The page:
The on-going SARS-CoV-2 pandemic, a source of immense loss, has reinforced how interconnected we are as a society and further laid bare the entrenched inequalities. The rapid development of the various vaccines coming onto the market has shown what can be achieved when there is a coordinated global effort. Yet, as countries scramble to be the first in line to secure vaccines for their citizens, countries from the Global North have voted against South Africa and India’s proposal for the World Trade Organisation to suspend SARS-CoV-2-related IP until the pandemic is contained. When the Global North chooses pharmaceutical profits over sharing life-saving knowledge in the midst of a global pandemic, it begs the question: for whom does the bell toll?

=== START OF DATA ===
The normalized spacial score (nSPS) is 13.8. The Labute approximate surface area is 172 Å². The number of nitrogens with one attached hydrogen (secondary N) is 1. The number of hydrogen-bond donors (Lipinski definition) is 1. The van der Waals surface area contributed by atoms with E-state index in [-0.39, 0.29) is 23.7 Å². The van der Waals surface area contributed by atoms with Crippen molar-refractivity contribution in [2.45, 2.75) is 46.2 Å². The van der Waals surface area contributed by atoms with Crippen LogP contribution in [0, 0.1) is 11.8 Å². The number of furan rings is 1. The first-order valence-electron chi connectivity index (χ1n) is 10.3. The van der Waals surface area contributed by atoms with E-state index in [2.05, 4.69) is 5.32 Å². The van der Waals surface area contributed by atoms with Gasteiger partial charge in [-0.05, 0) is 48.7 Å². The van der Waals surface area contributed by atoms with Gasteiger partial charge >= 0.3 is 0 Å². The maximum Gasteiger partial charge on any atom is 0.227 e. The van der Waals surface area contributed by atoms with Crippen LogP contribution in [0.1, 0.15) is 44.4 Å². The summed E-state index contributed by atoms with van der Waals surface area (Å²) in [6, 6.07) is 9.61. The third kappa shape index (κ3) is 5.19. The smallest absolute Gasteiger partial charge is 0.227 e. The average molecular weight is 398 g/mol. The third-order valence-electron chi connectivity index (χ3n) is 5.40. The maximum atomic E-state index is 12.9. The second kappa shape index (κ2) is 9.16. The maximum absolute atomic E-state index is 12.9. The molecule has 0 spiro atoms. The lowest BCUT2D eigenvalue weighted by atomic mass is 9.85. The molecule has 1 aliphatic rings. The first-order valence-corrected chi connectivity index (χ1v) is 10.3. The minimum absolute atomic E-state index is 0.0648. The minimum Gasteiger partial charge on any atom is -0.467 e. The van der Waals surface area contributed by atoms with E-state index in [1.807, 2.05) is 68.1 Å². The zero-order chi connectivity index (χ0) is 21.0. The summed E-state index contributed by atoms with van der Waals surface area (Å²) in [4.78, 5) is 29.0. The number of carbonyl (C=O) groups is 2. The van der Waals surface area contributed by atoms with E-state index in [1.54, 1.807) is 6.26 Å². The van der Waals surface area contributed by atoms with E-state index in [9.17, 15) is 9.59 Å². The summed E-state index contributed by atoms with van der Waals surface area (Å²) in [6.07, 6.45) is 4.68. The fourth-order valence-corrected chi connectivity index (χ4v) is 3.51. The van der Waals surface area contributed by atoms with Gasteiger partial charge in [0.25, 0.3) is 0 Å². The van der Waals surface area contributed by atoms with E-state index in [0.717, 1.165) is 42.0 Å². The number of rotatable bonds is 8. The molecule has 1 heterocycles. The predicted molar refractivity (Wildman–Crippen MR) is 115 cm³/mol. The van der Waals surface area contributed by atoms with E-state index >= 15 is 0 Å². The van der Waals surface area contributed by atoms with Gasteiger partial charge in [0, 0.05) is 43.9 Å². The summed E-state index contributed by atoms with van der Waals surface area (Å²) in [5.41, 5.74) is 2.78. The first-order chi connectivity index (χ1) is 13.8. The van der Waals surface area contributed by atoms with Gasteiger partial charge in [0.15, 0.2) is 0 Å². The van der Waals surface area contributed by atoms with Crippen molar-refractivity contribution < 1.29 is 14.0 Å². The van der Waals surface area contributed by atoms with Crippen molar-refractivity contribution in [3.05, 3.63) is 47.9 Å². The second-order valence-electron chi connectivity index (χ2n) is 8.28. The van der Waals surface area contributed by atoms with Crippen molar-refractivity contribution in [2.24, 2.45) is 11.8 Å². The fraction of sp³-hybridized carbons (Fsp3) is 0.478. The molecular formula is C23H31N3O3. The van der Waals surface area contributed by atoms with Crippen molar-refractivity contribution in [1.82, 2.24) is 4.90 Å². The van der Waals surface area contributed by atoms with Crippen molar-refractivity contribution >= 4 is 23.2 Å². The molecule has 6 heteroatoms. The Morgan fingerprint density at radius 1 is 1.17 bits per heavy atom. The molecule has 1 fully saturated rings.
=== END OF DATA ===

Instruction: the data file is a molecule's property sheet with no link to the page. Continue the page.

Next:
These examples are by no means outliers, and form part of a long list of instances where the fruits of scientific progress are enjoyed only by those with sufficient capital. Many science enthusiasts continue to regurgitate the mantra that science is apolitical, but as I have said in many of my other posts this is patently untrue. Until we address the inequalities which not only hinder access to the benefits of science, and determine who is disproportionately represented in the body of scientific understanding, we are perpetuating grave injustices. My hope for a post-pandemic world is that we take a deep reflection on who truly benefits from scientific progress, and take a more committed and coordinated approach to building the global social safety-net necessary for a more cohesive and equitable society. When the bell tolls, it must toll for us all.